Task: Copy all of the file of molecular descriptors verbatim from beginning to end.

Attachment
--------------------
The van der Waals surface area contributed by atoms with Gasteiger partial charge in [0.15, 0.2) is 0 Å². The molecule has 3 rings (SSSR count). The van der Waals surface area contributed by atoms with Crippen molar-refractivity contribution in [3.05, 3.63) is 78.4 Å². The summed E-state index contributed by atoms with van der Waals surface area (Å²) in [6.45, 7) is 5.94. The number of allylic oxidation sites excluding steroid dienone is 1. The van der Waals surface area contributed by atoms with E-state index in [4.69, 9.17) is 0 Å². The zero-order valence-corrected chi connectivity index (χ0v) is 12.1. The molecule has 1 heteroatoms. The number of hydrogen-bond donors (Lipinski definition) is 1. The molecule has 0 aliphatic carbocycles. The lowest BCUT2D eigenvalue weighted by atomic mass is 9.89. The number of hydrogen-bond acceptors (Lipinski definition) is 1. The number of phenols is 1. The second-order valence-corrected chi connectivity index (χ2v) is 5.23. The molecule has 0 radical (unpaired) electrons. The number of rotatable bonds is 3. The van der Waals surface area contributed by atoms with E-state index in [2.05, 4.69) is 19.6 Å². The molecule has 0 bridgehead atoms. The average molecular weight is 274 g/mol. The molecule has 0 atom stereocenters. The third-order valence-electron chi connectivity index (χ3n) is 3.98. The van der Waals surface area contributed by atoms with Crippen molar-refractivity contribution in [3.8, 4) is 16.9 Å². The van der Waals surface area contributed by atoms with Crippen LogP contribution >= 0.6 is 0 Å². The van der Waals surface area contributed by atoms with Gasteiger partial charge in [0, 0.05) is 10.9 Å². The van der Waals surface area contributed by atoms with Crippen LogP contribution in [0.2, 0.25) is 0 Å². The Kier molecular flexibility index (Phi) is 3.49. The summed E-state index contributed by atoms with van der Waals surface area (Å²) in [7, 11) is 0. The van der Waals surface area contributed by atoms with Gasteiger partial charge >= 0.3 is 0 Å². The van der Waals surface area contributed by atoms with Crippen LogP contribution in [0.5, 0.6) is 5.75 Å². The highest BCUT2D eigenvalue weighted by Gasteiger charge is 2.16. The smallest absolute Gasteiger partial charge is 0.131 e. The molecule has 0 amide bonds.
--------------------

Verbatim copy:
The van der Waals surface area contributed by atoms with Gasteiger partial charge in [0.15, 0.2) is 0 Å². The molecule has 3 rings (SSSR count). The van der Waals surface area contributed by atoms with Crippen molar-refractivity contribution in [3.05, 3.63) is 78.4 Å². The summed E-state index contributed by atoms with van der Waals surface area (Å²) in [6.45, 7) is 5.94. The number of allylic oxidation sites excluding steroid dienone is 1. The van der Waals surface area contributed by atoms with E-state index in [4.69, 9.17) is 0 Å². The zero-order valence-corrected chi connectivity index (χ0v) is 12.1. The molecule has 1 heteroatoms. The number of hydrogen-bond donors (Lipinski definition) is 1. The molecule has 0 aliphatic carbocycles. The lowest BCUT2D eigenvalue weighted by atomic mass is 9.89. The number of hydrogen-bond acceptors (Lipinski definition) is 1. The number of phenols is 1. The second-order valence-corrected chi connectivity index (χ2v) is 5.23. The molecule has 0 radical (unpaired) electrons. The number of rotatable bonds is 3. The van der Waals surface area contributed by atoms with E-state index in [2.05, 4.69) is 19.6 Å². The molecule has 0 bridgehead atoms. The average molecular weight is 274 g/mol. The molecule has 0 atom stereocenters. The third-order valence-electron chi connectivity index (χ3n) is 3.98. The van der Waals surface area contributed by atoms with Crippen molar-refractivity contribution in [3.8, 4) is 16.9 Å². The van der Waals surface area contributed by atoms with Crippen LogP contribution >= 0.6 is 0 Å². The van der Waals surface area contributed by atoms with Gasteiger partial charge in [0, 0.05) is 10.9 Å². The van der Waals surface area contributed by atoms with Crippen LogP contribution in [0.2, 0.25) is 0 Å². The Kier molecular flexibility index (Phi) is 3.49. The summed E-state index contributed by atoms with van der Waals surface area (Å²) in [7, 11) is 0. The van der Waals surface area contributed by atoms with Gasteiger partial charge >= 0.3 is 0 Å². The van der Waals surface area contributed by atoms with Crippen LogP contribution in [0.5, 0.6) is 5.75 Å². The highest BCUT2D eigenvalue weighted by Gasteiger charge is 2.16. The smallest absolute Gasteiger partial charge is 0.131 e. The molecule has 0 amide bonds.